Sprint ZTE Peel review

3 out of 5
$79.99

For

Gives you data on your iPod touch on the move

Against

Battery life, price for data plan, doesn't work with latest generation devices

The Sprint ZTE Peel, $79.99, is an accessory that ends the fruitless search for Wi-Fi by turning an Apple iPod touch into its own mobile hotspot on Sprint’s 3G network. Each gigabyte of data will cost $29.99 per month, with additional charges incurred for additional data. Although the Peel enables Wi-Fi, it will not support voice calling unless you resort to a third party application like Google Voice.

The device itself is a lightweight yet bulky looking case designed for a second or third generation iPod touch. The iPod touch snaps into the Peel and is held in place by two claw-like edges of semi-pliable plastic. The Peel is designed to only hold second or third generation iPod touch devices, so you won’t have much success trying to make a first generation or fourth generation iPod touch snap into place. That said, the Peel will work with your first generation iPod Touch, it just won’t hold it properly so be careful when you pick it up, because it probably won’t be held tightly in the case. An iPod touch 4G won’t fit into the Peel at all.

There is an earphone adapter that allows you to plug in your headset through the Peel case.

The Peel itself is wire-free and battery powered so it requires an initial charge for around 4 hours before you can use it. Once it is unplugged from the power source, the Peel has around 3 hours of Wi-Fi juice, which is one of the major points of contention over this device. Some argue that this simply isn’t enough power for a Wi-Fi hotspot, especially when compared to a device like MiFi

Once the Peel is sitting in the cradle, it is surprisingly easy to connect to Sprint’s Wi-Fi especially since there’s no initial set-up or additional software. The Peel only has one button on the back, so once you press it and when the green light is on, you’re ready to go. By accessing your iPod touch’s settings to see all available Wi-Fi networks, you can locate the “Sprint Peel” network within this list. Selecting the network and you will instantly connect to Sprint’s 3G network. It was surprising how easy and effortless it was to make the Peel work.

Once you’re connected to Sprint’s 3G network, it works at the standard 3G speed and allows you to access the web from your iPod touch. The hotspot also allows one other person to access your internet connection.

The major customer complaint out there is that Peel is priced at $79.99 for the hardware and $29.99 per 1GB of data per month. When compared to competitors like AT&T’s iPad data plan also priced at $29.99 but for twice the data, it’s confusing why Sprint would charge an extra $10 per month for 1GB of data. It’s argued that if Sprint charged $19.99 per month for 1GB of data would run in direct competition with its own 250MB data plans for laptops and aircards. Although it costs more, the upside is that Sprint doesn’t require you to sign a contract in order to use the Peel, unlike the process of selling your soul to AT&T for a cheaper, but stricter extended plan.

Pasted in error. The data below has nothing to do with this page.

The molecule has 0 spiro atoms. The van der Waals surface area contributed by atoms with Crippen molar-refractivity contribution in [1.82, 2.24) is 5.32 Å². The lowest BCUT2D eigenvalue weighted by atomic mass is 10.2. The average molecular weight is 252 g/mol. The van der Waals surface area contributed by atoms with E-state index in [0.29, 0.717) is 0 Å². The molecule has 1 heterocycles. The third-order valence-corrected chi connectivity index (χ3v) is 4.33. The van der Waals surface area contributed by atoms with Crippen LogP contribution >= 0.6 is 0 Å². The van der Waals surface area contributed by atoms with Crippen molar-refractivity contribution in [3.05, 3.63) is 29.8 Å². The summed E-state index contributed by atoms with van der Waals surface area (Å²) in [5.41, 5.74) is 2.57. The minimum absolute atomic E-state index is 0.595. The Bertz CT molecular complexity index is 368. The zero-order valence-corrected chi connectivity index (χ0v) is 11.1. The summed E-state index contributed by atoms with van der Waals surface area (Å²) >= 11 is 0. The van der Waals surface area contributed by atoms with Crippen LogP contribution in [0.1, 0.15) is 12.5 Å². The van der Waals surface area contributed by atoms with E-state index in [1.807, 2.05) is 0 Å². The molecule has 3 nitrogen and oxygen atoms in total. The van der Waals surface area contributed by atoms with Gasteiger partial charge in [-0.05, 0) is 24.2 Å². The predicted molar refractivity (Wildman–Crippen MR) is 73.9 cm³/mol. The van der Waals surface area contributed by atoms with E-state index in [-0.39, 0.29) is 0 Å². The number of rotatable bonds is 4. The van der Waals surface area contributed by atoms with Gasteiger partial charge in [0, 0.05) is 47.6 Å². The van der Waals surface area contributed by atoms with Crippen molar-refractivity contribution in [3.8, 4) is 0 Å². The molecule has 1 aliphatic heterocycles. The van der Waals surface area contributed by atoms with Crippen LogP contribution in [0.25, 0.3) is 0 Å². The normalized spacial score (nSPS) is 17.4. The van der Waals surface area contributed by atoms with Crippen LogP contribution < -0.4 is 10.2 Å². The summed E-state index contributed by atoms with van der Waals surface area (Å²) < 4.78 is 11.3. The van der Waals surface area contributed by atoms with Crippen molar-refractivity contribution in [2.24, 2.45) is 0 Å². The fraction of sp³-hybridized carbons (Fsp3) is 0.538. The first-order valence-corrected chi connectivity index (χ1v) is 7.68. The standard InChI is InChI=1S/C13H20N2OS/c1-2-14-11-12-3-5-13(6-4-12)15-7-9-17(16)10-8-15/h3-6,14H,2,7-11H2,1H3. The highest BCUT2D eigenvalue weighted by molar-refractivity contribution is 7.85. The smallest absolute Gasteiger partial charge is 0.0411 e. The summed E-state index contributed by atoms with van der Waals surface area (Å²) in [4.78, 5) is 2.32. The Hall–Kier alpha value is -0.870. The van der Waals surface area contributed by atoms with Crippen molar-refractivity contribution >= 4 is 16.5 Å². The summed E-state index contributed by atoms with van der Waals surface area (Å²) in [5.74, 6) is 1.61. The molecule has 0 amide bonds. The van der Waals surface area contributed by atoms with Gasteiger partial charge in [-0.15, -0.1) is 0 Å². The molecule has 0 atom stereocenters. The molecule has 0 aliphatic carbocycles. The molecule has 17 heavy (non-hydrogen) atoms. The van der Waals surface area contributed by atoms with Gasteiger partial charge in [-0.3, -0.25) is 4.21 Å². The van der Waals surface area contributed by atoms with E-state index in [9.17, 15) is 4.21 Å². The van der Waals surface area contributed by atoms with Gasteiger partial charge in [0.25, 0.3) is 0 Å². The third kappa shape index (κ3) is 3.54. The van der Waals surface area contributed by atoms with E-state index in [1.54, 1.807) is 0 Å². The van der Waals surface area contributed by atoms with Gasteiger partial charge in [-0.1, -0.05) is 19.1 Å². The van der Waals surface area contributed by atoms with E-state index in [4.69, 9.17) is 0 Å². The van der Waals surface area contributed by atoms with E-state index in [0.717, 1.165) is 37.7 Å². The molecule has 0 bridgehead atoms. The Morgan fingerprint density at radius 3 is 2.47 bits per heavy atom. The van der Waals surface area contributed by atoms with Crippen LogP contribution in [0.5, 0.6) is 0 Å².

The higher monthly charge also causes problems for the estimated 1% of people that exceed 1GB of data per month and will incur the additional $29.99 charge. You may not be safe from this additional charge of 1 month.

Another problem with the Peel is that is uses cheap and insecure WEP encryption designed for low-security usage on the iPod touch as compared to the superior WPA encryption on the MiFi.

Verdict

Overall, the Peel is a good product because it simply works. Once you cradle your iPod Touch, it is fast and easy to connect to the 3G network and allows you to create a mini mobile hotspot that another user can join. It is also a good way to utilise many the connected apps and capabilities of the iPhone without actually paying for the iPhone. Granted, you don’t get voice included with the Peel, but it is a step in the right pre-paid direction. 

The main problems with the Peel are that it’s extremely limited in use and overpriced. With 3 hours of battery and a limited hotspot that only allows two people max, it does not make for ideal mobile surfing. The other major concern is the $79.99 cost and $29.99 per 1GB of usage.

The Peel is a good option for someone who wants to avoid a monthly contract, doesn’t use very much data, and does not need many hours of juice. Another option would be to carry the wall charger around with you, something that is becoming more and more common.

From a consumer standpoint, it seems like there are better, cheaper options out there that might provide more accessibility at a cheaper price.